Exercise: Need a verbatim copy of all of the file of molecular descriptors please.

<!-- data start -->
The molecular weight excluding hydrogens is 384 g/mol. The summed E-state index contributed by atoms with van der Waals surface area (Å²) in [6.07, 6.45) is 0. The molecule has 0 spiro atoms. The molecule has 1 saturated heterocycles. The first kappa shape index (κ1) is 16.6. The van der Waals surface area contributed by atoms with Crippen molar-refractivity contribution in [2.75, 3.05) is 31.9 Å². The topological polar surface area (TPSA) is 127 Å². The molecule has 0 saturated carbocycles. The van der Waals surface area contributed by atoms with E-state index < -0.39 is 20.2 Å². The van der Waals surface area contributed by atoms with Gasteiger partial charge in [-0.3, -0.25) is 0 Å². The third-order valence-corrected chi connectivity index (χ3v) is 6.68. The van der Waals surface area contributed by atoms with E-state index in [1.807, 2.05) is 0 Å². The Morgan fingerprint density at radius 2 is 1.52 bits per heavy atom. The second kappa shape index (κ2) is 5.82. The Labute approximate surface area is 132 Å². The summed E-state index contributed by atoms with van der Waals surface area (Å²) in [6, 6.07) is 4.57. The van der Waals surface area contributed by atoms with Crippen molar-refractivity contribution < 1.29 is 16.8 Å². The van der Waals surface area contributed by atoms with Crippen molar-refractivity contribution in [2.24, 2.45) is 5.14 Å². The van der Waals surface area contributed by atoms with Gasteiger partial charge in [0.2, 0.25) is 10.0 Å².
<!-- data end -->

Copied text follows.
The molecular weight excluding hydrogens is 384 g/mol. The summed E-state index contributed by atoms with van der Waals surface area (Å²) in [6.07, 6.45) is 0. The molecule has 0 spiro atoms. The molecule has 1 saturated heterocycles. The first kappa shape index (κ1) is 16.6. The van der Waals surface area contributed by atoms with Crippen molar-refractivity contribution in [2.75, 3.05) is 31.9 Å². The topological polar surface area (TPSA) is 127 Å². The molecule has 0 saturated carbocycles. The van der Waals surface area contributed by atoms with E-state index < -0.39 is 20.2 Å². The van der Waals surface area contributed by atoms with Gasteiger partial charge in [-0.3, -0.25) is 0 Å². The third-order valence-corrected chi connectivity index (χ3v) is 6.68. The van der Waals surface area contributed by atoms with E-state index in [1.807, 2.05) is 0 Å². The Morgan fingerprint density at radius 2 is 1.52 bits per heavy atom. The second kappa shape index (κ2) is 5.82. The Labute approximate surface area is 132 Å². The summed E-state index contributed by atoms with van der Waals surface area (Å²) in [6, 6.07) is 4.57. The van der Waals surface area contributed by atoms with Crippen molar-refractivity contribution < 1.29 is 16.8 Å². The van der Waals surface area contributed by atoms with Crippen molar-refractivity contribution in [2.24, 2.45) is 5.14 Å². The van der Waals surface area contributed by atoms with Gasteiger partial charge in [0.2, 0.25) is 10.0 Å².